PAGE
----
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Quality: Care of Patients with Common Severe Illness

Last Updated 3/21/2013 1:58:24 PM

Hospitals today treat sicker patients than in decades before. Despite that, their survival has improved due to quality programs such as ours.

Pneumonia Core Measures

Pneumonia is an infection in one or both of the lungs. Many small germs, such as bacteria, viruses, and fungi, can cause pneumonia.
The infection causes your lung's air sacs, called alveoli, to become inflamed. The air sacs may fill up with fluid or pus, causing symptoms such as a cough (with phlegm), fever, chills, and trouble breathing.

People who have more severe symptoms or underlying health problems may need treatment in a hospital. Approximately one million patients are hospitalized in the United States for treatment of community-acquired pneumonia (CAP) each year.

The Joint Commission has collaborated with the following organizations with respect to the performance measures for patients with pneumonia:

  • Centers for Medicare and Medicaid Services (CMS)
  • Infectious Disease Society of American (IDSA)
  • American Thoracic Society (ATS)
  • American Society of Emergency Room Physicians (ASEP)
  • Centers for Disease Control and Prevention (CDC)


Pneumonia Core Measures

El Camino Hospital

Oct-Dec 2012

Average for
all reporting hospitals in the U.S.

Blood culture performed 24 hours pre-to-post admission



Blood culture in ED before first antibiotic



Initial antibiotic recommended



Stroke "Get with the Guidelines" (GWTG) Measures

Each year more than 700,000 Americans suffer from a stroke; about 25 percent of them die at the time of the event, or soon after, and 15 to 30 percent become permanently disabled. More than one million Americans and their families live with the disabling effects of stroke. The direct and indirect costs of stroke care exceeded $51 billion in 2007.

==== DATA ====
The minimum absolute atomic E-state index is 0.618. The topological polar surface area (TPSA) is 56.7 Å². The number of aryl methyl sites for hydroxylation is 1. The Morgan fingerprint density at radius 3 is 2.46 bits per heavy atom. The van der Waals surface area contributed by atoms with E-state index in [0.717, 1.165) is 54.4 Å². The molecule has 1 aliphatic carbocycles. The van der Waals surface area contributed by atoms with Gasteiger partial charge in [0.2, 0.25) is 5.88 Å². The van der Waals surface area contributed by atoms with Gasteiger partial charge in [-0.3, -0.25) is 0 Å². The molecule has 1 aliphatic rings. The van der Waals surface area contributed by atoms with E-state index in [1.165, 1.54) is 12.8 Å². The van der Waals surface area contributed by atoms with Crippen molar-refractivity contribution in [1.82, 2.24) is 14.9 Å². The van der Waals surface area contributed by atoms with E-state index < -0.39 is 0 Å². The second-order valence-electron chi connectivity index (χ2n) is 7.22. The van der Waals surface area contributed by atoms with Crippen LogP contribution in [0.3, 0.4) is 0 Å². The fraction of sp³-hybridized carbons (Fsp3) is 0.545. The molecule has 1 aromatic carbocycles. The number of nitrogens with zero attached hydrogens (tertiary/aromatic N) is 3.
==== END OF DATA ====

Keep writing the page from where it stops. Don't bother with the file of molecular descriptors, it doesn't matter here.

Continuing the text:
GWTG Stroke is a comprehensive program sponsored by the American Heart Association that provides an online interactive assessment and report tool, resources, quarterly workshops, training and feedback to staff at participating hospitals.

The goal is to improve implementation of evidence-based interventions that are proven to reduce complications after stroke and the chances of a subsequent stroke or heart attack. It focuses on care team protocols to ensure that patients are treated and discharged appropriately.

Hospitals participating in a voluntary quality improvement program for stroke treatment increased adherence to national recommendations, researchers reported in Circulation: Journal of the American Heart Association in December 2008.

Another study showed that patients suffering from a stroke are more likely to have improved outcomes and fewer complications when hospitals use standardized guidelines for stroke care during a patient's admission and discharge from the hospital.

See how we measure up in stroke care.

Click here to learn more about our accredited Stroke Center.